I also adored Uncle Rashaad, who owns an ice cream truck and speaks in ice cream flavored expletives. The back story for why Wax and D are living with him is pretty great too. I really hope we meet the ‘rents in a later installment of the series. There’s some serious superhero potential there too.

Sci-Fu is definitely on the bizarre side, but if you can embrace the weirdness, you will have a good time.

(This review is also available on Amazon, Library Thing, and Goodreads. Please click through and vote it helpful if you’re so inclined!)

Book Review: Archival Quality by Ivy Noelle Weir & Steenz (2018)

Friday, March 23rd, 2018

Sometimes you root for the ghost.

four out of five stars

(Full disclosure: I received a free e-ARC for review through NetGalley.)

Celeste Walden has fallen on hard times. She’s struggled with anxiety and depression for most of her life, and a recent breakdown cost Cel her dream job as a librarian. So when she lands a position as live-in, night shift archivist at the mysterious Logan Museum, it seems too good to be true. And it is: before long, Cel begins to lose time and wake up in strange places. She pulls away from her long-time boyfriend, Kyle, and her already-strained relationship with her mother continues to fray. She dreams of a sad, hurt girl who roams the museum’s grounds.

Cel fears she’s losing her mind again – that is, until she sees the face of the sad girl, staring back at her from one of the photographs in the museum’s collections. Celine is real, and her ghost is stuck in the museum, calling out to Cel for help. But why? And can Cel convince her co-workers, librarian Holly and curator Abayomi “Aba” Abiola, that Celine is real?

There’s so much to love here. Archival Quality is a great mashup of supernatural ghost story, historical fiction, and semi-autobiographical memoir. There’s intrigue, villainy, self-introspection, greed, and a haunting set in a spooky museum that used to be a terrifying asylum. As a former psych student who also has anxiety and depression, I found the mental health aspect both engaging and compassionately done. The history of psychiatry – steeped in racism, misogyny, and ableism – is equally parts fascinating and horrifying, and makes compelling fodder for a ghost story. The setting of a museum/library is pretty great too, and is sure to tickle the fancy of all the bookworms out there. (C’mon, who doesn’t dream of roaming a library after dark?)

Perhaps my favorite part, though, is the cast, which is fun and interesting and diverse as heck – but in a way that feels natural and organic. I fell in love with Holly – fabulous wardrobe and bitchin’ purple-and-blue hair – from panel one, and her girlfriend Gina has an ace up her sleeve too. Aba is an enigmatic and ultimately sympathetic character. The only person I didn’t much care for is Kyle (good riddance!), who clearly cares for Cel but comes off as a bit of a nag (for lack of a better word).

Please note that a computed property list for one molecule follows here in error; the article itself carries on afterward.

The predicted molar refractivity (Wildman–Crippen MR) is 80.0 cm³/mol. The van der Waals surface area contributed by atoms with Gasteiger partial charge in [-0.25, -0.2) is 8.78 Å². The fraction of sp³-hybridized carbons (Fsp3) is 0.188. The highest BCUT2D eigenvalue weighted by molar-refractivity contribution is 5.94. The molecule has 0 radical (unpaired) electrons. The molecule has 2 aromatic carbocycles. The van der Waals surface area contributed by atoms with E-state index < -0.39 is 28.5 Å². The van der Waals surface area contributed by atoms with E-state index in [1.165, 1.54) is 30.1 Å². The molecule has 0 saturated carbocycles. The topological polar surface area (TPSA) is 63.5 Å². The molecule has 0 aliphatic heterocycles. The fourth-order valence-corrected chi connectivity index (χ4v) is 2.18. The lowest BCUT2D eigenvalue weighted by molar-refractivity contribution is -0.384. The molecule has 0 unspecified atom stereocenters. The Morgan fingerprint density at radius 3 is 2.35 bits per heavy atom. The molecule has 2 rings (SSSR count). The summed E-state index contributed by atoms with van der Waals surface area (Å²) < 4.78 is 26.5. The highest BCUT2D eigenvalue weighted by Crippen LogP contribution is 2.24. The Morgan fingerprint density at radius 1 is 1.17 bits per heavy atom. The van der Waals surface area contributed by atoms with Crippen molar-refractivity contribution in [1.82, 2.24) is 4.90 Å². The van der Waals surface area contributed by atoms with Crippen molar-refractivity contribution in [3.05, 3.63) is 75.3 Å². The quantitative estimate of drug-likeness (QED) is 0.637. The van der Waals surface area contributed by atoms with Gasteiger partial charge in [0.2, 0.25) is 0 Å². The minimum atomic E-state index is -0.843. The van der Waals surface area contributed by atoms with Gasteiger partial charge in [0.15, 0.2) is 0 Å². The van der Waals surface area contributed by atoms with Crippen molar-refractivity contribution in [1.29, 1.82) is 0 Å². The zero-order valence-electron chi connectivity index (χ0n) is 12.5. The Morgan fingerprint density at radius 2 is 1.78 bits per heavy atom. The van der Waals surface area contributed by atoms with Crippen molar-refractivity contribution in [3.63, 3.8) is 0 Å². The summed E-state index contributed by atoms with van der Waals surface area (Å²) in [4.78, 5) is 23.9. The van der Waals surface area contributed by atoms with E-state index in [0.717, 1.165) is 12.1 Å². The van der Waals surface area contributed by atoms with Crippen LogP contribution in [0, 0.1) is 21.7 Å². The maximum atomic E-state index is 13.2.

Cel, though: Cel is awesome. I see a bit of myself in her struggle, and found hope in her ending. She’s just one cool broad.

Read it if you like: books and libraries; ghosts; revenge; research; museums of oddities; nefarious white guys getting their due.

(This review is also available on Amazon, Library Thing, and Goodreads. Please click through and vote it helpful if you’re so inclined!)

Book Review: Kim Reaper: Grim Beginnings (Kim Reaper #1-4) by Sarah Graley (2018)

Tuesday, March 13th, 2018

Freaping adorable!

four out of five stars

(Full disclosure: I received a free electronic ARC for review through NetGalley.)

Becka is totally crushing on the goth girl at school, black-clad, purple-haired Kim. What Becka doesn’t know – that is, until she inadvertently follows Kim through a portal and interrupts a cat reaping* – is that Kim wields a scythe and is the only human reaper in employ down in hell. Can their budding romance survive Kim’s super-intense, yet just part-time job? How about a buff cat guy high on energy drinks? One of the girls’ death-dates? A zombie apocalypse? Yes, this all transpires in a mere 114 pages, and it is as weird and wonderful as it sounds.

Kim Reaper is, in a word, freaping adorable. Okay, that’s two, but Kim would excuse me. Becka and Kim make a cute as heck couple, and the bizarre obstacles that inexplicably pop up in their path will just have you rooting for them all the more. I mean, two cute girls? One of them a reaper? Crushing on each other, kicking ass, reaping souls? What’s not to love?!?

Also, some of the over-the-top emotional panels are reminiscent of the Sarah’s Scribbles series, which only ups its cool quotient imho.

The only odd thing is that the writing feels a little young – like tweeny – even though the girls – err, women – are in university. It has the vibe of a middle grade story with a YA/New Adult cast.

* Bonus points for imparting a sort of personhood to nonhuman animals, even though it probably wasn’t meant as a political statement or anything.

(This review is also available on Amazon, Library Thing, and Goodreads. Please click through and vote it helpful if you’re so inclined!)

Book Review: All Out: The No-Longer-Secret Stories of Queer Teens Throughout the Ages edited by Saundra Mitchell (2018)

Friday, March 2nd, 2018

“‘Peace, love and empathy,’ Annabelle murmurs, and then we fade away.”

four out of five stars

(Full disclosure: I received a free e-ARC for review through Edelweiss.)

“All my life, people have told me what to do or taken what’s mine. The same is true for you! We’ve been raised among pirates who call themselves gentlemen. And I’m ready to turn the tables. I’m ready to take what’s mine and maybe a few things that aren’t.”

(“The Sweet Trade” by Natalie C. Parker)

We lived. We survived to whisper our names to each other even if we could not yet confess them to anyone else.